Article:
International Applicability

The ICD-11 offers guidance for its use with different cultures as well as translations into 43 different languages. In this way, the revised system provides a common coding language that can be used by healthcare professionals and researchers worldwide, which will aid in international comparisons and usage.

Digital-Ready and User-Friendly

The new ICD-11 was designed to be electronic and user-friendly for a global audience. It runs on a central platform and can connect to any software. In addition, it can be used in a machine readable format, expanding its potential uses in the digital age.

Dimensional Approach

The ICD-11 is based on a dimensional approach that is better at capturing change over time, is consistent with research evidence, and will aid recovery from illness. This dimensional approach also helps to reduce artificial comorbidity, which refers to a person being diagnosed with more than one illness when in fact their symptoms are all part of the same illness. To aid this dimensional approach, the new system includes two new chapters and a new set of categories.

ICD-11 vs. DSM-5

What are the differences between the ICD-11 and the DSM-5? The most recent version of the Diagnostic and Statistical Manual of Mental Disorders (DSM-5) was published on May 18, 2013 by the American Psychiatric Association. Compared to the DSM-5, the ICD-11 is broader both in its scope and its authorship.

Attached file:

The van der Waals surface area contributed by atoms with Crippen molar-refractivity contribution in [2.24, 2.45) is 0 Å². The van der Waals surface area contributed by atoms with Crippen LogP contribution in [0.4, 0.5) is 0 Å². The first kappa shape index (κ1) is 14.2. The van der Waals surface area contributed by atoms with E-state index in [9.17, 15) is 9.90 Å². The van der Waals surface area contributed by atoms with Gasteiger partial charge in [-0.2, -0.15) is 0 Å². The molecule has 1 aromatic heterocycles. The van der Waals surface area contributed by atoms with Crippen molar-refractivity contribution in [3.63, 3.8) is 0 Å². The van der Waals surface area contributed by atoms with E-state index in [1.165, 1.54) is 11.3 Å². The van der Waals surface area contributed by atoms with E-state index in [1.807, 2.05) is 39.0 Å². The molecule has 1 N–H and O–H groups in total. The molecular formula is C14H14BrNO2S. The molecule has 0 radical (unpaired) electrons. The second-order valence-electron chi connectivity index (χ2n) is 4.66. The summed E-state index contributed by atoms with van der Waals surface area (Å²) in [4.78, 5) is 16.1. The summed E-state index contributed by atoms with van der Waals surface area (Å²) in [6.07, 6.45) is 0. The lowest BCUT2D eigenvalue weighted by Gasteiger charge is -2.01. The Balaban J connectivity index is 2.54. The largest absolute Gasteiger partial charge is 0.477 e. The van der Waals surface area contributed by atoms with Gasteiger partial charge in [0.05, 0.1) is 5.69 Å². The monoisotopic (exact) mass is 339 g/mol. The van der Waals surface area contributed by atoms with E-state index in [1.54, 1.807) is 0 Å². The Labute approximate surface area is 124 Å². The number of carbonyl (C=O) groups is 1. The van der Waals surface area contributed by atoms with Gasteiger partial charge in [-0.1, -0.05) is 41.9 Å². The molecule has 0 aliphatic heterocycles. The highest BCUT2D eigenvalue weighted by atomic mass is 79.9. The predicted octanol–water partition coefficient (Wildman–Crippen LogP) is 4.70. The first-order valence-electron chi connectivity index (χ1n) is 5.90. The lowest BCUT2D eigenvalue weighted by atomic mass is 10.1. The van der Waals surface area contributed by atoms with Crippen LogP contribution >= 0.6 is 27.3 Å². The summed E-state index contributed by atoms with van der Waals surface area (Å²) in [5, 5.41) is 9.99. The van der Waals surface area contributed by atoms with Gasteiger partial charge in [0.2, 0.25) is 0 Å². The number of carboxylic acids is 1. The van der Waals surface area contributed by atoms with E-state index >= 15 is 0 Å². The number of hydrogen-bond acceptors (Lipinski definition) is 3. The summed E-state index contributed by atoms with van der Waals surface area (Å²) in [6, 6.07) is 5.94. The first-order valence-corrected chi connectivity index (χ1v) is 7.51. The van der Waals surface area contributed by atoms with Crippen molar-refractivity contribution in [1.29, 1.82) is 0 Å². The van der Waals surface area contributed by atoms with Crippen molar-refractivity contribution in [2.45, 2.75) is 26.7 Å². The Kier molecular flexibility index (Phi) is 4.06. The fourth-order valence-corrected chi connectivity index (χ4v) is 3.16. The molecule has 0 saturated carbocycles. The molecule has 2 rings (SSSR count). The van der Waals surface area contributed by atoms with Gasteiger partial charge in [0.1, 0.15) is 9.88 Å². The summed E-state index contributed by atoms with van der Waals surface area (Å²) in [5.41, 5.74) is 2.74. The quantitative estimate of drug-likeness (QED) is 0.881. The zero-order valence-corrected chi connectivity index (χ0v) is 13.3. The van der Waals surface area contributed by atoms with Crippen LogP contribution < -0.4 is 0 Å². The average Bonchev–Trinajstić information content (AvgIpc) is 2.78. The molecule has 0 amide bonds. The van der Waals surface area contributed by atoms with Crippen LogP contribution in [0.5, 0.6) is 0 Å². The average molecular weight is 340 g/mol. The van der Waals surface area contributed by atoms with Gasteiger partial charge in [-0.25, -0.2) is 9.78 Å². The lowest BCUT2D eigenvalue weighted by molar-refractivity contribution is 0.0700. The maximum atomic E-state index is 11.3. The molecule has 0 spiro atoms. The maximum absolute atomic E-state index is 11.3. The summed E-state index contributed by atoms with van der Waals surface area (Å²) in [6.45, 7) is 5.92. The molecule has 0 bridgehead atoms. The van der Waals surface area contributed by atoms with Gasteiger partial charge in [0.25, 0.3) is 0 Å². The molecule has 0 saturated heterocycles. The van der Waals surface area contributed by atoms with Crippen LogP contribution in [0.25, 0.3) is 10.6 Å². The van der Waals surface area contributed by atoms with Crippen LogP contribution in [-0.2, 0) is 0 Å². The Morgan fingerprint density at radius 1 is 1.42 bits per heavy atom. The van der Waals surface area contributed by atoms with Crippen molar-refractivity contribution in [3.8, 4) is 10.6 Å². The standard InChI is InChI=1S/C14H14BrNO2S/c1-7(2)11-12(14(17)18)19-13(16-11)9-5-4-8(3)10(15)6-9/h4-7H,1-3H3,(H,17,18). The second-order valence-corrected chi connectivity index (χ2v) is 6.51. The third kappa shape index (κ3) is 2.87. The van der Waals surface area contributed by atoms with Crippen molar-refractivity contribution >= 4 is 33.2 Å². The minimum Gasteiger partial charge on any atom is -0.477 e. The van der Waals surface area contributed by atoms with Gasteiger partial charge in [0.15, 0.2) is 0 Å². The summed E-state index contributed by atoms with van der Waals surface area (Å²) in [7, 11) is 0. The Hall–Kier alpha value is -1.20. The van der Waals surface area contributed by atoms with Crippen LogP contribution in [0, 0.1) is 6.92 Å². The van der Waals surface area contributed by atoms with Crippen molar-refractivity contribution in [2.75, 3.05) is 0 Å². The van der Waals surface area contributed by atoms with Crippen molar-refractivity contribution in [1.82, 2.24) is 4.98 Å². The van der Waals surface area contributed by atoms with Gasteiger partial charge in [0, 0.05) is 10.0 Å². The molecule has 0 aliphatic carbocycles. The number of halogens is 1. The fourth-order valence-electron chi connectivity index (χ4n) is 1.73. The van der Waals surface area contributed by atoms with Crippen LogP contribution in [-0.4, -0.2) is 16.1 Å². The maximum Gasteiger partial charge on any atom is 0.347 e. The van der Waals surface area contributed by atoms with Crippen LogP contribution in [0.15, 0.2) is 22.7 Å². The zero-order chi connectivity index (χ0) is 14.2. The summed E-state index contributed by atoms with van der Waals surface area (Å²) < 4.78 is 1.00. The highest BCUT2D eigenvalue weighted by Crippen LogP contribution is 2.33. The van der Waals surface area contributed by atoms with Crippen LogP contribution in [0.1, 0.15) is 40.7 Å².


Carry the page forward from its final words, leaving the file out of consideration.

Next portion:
While the DSM-5 is published by the APA and has a rather narrow scope focused on North America, the ICD-11 draws its authorship globally and is open to the public for submissions. The ICD-11 also covers medical diseases in addition to mental disorders.

Finally, there are specific differences in the way different disorders are treated between the two bodies of categorization. For example, attention-deficit hyperactivity disorder (ADHD) was only just added to the ICD-11 (was not in the ICD-10), while it has long been diagnosed in North America according to the DSM-5.

Changes in the ICD-11

This new version of the ICD-11 involved several changes to the mental health disorders that are listed, including some that may be considered controversial and others that may be long overdue in the eyes of clinicians. The following sections detail the diagnoses that were either added or deleted in the new ICD-11.

Added Diagnoses